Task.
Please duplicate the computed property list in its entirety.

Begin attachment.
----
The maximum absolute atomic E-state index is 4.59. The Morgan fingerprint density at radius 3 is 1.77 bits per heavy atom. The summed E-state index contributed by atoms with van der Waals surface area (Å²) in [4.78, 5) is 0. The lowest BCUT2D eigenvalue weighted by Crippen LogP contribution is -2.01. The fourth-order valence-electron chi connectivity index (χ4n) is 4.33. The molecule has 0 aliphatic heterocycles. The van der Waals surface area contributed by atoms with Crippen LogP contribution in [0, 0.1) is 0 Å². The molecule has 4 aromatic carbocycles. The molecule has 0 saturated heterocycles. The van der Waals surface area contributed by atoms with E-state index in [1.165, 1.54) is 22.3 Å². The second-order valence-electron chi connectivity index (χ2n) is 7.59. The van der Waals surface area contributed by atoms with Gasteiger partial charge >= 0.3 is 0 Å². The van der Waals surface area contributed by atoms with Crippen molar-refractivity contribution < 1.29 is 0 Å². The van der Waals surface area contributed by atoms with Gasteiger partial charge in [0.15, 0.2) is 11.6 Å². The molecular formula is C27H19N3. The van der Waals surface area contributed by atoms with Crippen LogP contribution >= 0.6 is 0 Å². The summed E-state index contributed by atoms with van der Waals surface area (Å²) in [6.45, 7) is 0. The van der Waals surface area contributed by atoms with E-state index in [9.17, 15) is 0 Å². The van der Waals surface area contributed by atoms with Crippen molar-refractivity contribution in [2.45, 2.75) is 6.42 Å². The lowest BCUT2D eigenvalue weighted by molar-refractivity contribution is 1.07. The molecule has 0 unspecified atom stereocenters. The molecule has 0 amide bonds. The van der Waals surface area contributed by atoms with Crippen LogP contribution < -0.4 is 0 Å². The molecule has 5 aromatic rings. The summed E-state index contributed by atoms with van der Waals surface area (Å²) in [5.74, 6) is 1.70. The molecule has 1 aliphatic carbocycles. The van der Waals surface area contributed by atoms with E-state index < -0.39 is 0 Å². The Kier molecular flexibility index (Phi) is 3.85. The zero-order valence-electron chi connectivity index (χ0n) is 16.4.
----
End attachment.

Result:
The maximum absolute atomic E-state index is 4.59. The Morgan fingerprint density at radius 3 is 1.77 bits per heavy atom. The summed E-state index contributed by atoms with van der Waals surface area (Å²) in [4.78, 5) is 0. The lowest BCUT2D eigenvalue weighted by Crippen LogP contribution is -2.01. The fourth-order valence-electron chi connectivity index (χ4n) is 4.33. The molecule has 0 aliphatic heterocycles. The van der Waals surface area contributed by atoms with Crippen LogP contribution in [0, 0.1) is 0 Å². The molecule has 4 aromatic carbocycles. The molecule has 0 saturated heterocycles. The van der Waals surface area contributed by atoms with E-state index in [1.165, 1.54) is 22.3 Å². The second-order valence-electron chi connectivity index (χ2n) is 7.59. The van der Waals surface area contributed by atoms with Gasteiger partial charge >= 0.3 is 0 Å². The van der Waals surface area contributed by atoms with Crippen molar-refractivity contribution < 1.29 is 0 Å². The van der Waals surface area contributed by atoms with Gasteiger partial charge in [0.15, 0.2) is 11.6 Å². The molecular formula is C27H19N3. The van der Waals surface area contributed by atoms with Crippen LogP contribution >= 0.6 is 0 Å². The summed E-state index contributed by atoms with van der Waals surface area (Å²) in [6.45, 7) is 0. The van der Waals surface area contributed by atoms with E-state index in [9.17, 15) is 0 Å². The van der Waals surface area contributed by atoms with Crippen molar-refractivity contribution in [2.45, 2.75) is 6.42 Å². The lowest BCUT2D eigenvalue weighted by molar-refractivity contribution is 1.07. The molecule has 0 unspecified atom stereocenters. The molecule has 0 amide bonds. The van der Waals surface area contributed by atoms with Crippen LogP contribution < -0.4 is 0 Å². The molecule has 5 aromatic rings. The summed E-state index contributed by atoms with van der Waals surface area (Å²) in [5.74, 6) is 1.70. The molecule has 1 aliphatic carbocycles. The van der Waals surface area contributed by atoms with E-state index < -0.39 is 0 Å². The Kier molecular flexibility index (Phi) is 3.85. The zero-order valence-electron chi connectivity index (χ0n) is 16.4.